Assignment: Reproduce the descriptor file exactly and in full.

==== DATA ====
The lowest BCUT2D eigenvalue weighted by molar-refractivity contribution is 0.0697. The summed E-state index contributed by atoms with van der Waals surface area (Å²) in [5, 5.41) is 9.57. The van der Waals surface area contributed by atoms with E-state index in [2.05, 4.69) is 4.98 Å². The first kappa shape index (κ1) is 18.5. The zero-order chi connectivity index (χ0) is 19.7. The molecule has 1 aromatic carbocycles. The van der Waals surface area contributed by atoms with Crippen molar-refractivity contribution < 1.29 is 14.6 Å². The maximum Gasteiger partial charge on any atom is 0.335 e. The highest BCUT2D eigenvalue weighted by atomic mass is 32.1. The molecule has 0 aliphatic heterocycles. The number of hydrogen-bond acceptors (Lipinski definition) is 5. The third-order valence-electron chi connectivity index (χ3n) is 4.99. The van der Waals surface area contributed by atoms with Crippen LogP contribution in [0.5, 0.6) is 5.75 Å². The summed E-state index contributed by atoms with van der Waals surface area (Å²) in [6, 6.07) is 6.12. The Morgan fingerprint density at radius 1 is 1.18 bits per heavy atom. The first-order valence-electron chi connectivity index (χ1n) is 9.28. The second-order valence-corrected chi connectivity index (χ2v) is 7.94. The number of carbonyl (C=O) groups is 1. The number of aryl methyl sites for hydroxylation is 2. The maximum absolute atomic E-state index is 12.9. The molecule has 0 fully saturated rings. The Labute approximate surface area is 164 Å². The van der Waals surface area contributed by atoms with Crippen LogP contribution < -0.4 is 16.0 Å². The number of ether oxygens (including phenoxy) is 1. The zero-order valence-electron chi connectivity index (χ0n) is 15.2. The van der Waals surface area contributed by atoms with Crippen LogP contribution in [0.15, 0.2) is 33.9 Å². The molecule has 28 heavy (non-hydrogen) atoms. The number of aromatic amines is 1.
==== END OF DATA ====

The lowest BCUT2D eigenvalue weighted by molar-refractivity contribution is 0.0697. The summed E-state index contributed by atoms with van der Waals surface area (Å²) in [5, 5.41) is 9.57. The van der Waals surface area contributed by atoms with E-state index in [2.05, 4.69) is 4.98 Å². The first kappa shape index (κ1) is 18.5. The zero-order chi connectivity index (χ0) is 19.7. The molecule has 1 aromatic carbocycles. The van der Waals surface area contributed by atoms with Crippen molar-refractivity contribution < 1.29 is 14.6 Å². The maximum Gasteiger partial charge on any atom is 0.335 e. The highest BCUT2D eigenvalue weighted by atomic mass is 32.1. The molecule has 0 aliphatic heterocycles. The number of hydrogen-bond acceptors (Lipinski definition) is 5. The third-order valence-electron chi connectivity index (χ3n) is 4.99. The van der Waals surface area contributed by atoms with Crippen LogP contribution in [0.5, 0.6) is 5.75 Å². The summed E-state index contributed by atoms with van der Waals surface area (Å²) in [6, 6.07) is 6.12. The Morgan fingerprint density at radius 1 is 1.18 bits per heavy atom. The first-order valence-electron chi connectivity index (χ1n) is 9.28. The second-order valence-corrected chi connectivity index (χ2v) is 7.94. The number of carbonyl (C=O) groups is 1. The number of aryl methyl sites for hydroxylation is 2. The maximum absolute atomic E-state index is 12.9. The molecule has 0 fully saturated rings. The Labute approximate surface area is 164 Å². The van der Waals surface area contributed by atoms with Crippen LogP contribution < -0.4 is 16.0 Å². The number of ether oxygens (including phenoxy) is 1. The zero-order valence-electron chi connectivity index (χ0n) is 15.2. The van der Waals surface area contributed by atoms with Crippen LogP contribution in [0.15, 0.2) is 33.9 Å². The molecule has 28 heavy (non-hydrogen) atoms. The number of aromatic amines is 1.